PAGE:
Kranefuss' New Mission: Redefining the Basic Building Blocks of Portfolio Construction
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Friday, October 24, 2014

Kranefuss' New Mission: Redefining the Basic Building Blocks of Portfolio Construction

Lee Kranefuss and his new team have officially entered the U.S. ETF business, and they have a mission:

"We intend to be the leader in redefining the basic building blocks of portfolio construction," Kranefuss, executive chairman of Source, tells MFWire. "What do investors need in order to construct good portfolios? What do advisors need to construct good long-term portfolios for clients?"

Kranefuss built up the giant iShares business years ago, before moving on. When the private giant Warburg Pincus, with whom Kranefuss worked, bought a majority stake in Source, Kranefuss joined Source to help spearhead their push to this side of the Atlantic. Source was launched half a decade ago as a joint venture of five giant banks -- Bank of America Merrill Lynch, Goldman Sachs, J.P. Morgan, Morgan Stanley and Nomura, who still collectively are minority shareholders -- and the shop is now the fifth-largest ETF provider in Europe, with about $20 billion in assets. (Kranefuss is now based in London.) Its first ETF for U.S. investors, the Source EURO STOXX 50 ETF (based on one of Source's most popular products in Europe), just launched.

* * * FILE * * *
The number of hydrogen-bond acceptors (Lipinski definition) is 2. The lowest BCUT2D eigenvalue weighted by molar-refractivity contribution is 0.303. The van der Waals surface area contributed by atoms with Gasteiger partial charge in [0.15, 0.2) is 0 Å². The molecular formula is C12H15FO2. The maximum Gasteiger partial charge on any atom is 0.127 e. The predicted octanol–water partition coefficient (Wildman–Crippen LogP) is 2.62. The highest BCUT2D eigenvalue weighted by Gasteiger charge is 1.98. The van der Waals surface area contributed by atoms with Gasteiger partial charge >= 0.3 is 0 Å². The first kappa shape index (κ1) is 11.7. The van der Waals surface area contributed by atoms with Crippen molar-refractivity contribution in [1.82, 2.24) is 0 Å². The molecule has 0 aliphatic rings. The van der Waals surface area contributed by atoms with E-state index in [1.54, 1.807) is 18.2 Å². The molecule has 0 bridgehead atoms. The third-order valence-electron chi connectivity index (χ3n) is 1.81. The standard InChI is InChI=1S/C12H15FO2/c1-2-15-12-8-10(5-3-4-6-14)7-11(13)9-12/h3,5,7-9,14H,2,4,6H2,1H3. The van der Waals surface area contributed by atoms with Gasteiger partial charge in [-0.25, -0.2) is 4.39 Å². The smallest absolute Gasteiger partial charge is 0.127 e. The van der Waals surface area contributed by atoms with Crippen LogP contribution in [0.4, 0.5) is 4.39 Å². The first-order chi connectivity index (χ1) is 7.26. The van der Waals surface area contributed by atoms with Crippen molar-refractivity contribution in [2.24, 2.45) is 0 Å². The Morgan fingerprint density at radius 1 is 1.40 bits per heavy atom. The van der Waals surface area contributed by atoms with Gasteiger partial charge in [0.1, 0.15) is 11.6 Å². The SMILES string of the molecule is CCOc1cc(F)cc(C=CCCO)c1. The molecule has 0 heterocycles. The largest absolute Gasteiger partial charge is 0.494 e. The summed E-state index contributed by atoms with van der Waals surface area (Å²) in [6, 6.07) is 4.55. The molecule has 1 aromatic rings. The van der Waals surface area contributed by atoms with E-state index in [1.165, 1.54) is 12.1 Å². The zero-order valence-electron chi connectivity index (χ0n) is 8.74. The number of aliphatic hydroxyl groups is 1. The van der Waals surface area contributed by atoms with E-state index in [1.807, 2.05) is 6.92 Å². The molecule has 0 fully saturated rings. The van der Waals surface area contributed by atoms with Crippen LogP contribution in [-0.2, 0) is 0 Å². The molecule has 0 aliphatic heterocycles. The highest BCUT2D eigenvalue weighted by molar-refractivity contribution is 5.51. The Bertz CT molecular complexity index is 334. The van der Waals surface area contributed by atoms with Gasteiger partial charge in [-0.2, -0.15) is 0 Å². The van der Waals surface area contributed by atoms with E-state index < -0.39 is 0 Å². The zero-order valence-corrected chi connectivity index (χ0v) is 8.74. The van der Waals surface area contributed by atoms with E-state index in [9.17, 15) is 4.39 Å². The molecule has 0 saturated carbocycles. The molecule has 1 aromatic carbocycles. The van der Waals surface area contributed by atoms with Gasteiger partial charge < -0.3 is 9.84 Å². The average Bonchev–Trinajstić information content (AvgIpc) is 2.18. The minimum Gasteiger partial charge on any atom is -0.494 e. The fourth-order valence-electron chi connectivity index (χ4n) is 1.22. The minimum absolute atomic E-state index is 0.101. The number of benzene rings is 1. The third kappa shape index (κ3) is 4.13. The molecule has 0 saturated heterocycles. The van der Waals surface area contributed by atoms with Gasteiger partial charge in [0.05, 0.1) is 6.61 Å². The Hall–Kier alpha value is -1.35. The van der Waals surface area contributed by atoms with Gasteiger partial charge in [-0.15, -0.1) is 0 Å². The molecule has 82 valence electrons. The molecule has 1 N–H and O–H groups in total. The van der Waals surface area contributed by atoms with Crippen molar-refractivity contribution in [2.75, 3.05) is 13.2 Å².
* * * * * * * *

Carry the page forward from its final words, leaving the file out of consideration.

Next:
"The entire model is a sole-purpose ETF company," Kranefuss says. "We live and die by our success in the ETF market. We don't have other lines of business."

Kranefuss describes Source's product development approach as open-architecture, open to indexing, "quasi-active" or active strategies. For example, in Europe Source teams up with Pimco on some fixed income products.

"We can go out there and partner with anyone," Kranefuss says. "It could be a big asset manager, or smaller players you may have not heard of ... We'll work with anyone on the product side."

That flexibility, Kranefuss says, contrasts with the situation of an ETF provider inside of a larger company. That company's resources can be brought to bear to help grow the ETF business, but that company might also restrict options in terms of partnerships, different products, and so forth.

"In the U.S., we're less likely to be teaming up with some of the other big managers who are selling the traditional alpha idea more," Kranefuss says, adding that he doesn't like the widespread active vs passive vs smart beta debate. "Everyone kind of got stuck on development since the financial crisis."

Some fundsters, Kranefuss says, chase "hot dot products," and they fall "into the trap of thinking that that's the model."

"There's been almost no portfolio-focused investment product development in perhaps the past six to eight years," Kranefuss says. He aims to change that.

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